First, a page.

This building, so extremely interesting in appearance and age, possesses a definite interest in that it was the home of the two Dorothy Q.'s, those delightfully cognomened young women who float with that romantic designation through New England history and reminiscences. And the adherents of either one of the Dorothy Q. Is are always ready to do battle for her as being of more prominence than the other Dorothy Q. Perhaps none but New Englanders would be interested in following out the precise genealogical lines, but at least one may say that the Dorothy Q. who is remembered because she figures pleasantly in American poetry, was born here in 1709, and that the other Dorothy Q. was born here some forty years later and became the wife of John Hancock.

A pleasant tradition still keeps in mind that it was in a room with a beautiful wallpaper newly imported from Paris that Hancock proposed to his Dorothy Q. and was accepted, and the very room is remembered and the very wallpaper is still on the walls; an oddly striking paper, with much of queer red in its composition and with little Cupids and Venuses often recurring.

A little farther along the coast, to the southward from Quincy, is Marshfield, long the beloved home of Daniel Webster, and where he died. To some extent the mighty Webster has already been forgotten; his immense and overshadowing fame has to quite a degree vanished; and this is largely owing to his having disappointed all New England by his ill-fated "Ichabod" speech on the subject of compromise with slavery. And that Whittier, a poet far from first-rate, could by his tremendous "Ichabod" lines be conqueror of one of the mighty orators of all history, shows curiously the essential strength of literature as compared with oratory. The people of New England could not forget that they had honored and trusted Webster absolutely, they could not but see that he acted against their profoundest principles; they might in time have forgiven, through realizing that Webster discerned, what they could not discern, how dreadful would be the impending conflict, and that it was because of this that he was willing to temporize. But Whittier wrote "Ichabod," and the proud crest of Webster sank.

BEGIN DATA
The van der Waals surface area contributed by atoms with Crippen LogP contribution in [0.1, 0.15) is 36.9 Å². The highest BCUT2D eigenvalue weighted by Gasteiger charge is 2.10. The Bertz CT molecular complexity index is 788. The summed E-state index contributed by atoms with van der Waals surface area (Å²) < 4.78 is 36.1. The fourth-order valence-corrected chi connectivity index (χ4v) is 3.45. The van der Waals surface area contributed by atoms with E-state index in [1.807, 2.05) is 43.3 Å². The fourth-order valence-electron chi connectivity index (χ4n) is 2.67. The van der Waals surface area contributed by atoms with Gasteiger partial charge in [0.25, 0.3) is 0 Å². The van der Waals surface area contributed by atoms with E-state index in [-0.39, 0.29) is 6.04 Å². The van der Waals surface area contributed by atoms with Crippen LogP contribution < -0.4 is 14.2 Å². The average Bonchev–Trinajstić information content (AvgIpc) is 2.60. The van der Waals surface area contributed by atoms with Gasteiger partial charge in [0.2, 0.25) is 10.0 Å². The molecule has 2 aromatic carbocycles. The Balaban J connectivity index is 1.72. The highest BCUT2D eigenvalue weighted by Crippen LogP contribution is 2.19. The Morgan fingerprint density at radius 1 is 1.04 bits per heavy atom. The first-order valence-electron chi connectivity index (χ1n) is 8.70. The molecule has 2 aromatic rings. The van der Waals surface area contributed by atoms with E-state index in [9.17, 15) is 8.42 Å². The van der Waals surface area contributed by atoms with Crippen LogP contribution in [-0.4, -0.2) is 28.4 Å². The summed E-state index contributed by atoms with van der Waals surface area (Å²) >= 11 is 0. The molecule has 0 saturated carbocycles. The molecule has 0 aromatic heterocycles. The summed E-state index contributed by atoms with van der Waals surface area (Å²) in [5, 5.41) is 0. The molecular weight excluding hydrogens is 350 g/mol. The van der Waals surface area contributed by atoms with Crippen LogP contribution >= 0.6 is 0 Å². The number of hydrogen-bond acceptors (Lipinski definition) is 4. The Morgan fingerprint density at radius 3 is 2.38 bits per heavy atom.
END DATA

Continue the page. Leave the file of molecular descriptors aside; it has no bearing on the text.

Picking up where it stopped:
Webster owned two thousand acres of land, bordering on the sea. Much was woodland; much was given over to fruit trees; he was an enthusiastic farmer and tree grower. Planted under his personal direction were fully a hundred thousand trees, and he had a great stock of pedigreed cattle, with many horses and even some llamas; he had poultry of the finest breeds, and even peacocks. He saw to the making of paths and pools and walls. He lived like a princely farmer, spending money with lavishness. But always first in his affection was the ocean, with its might and mystery.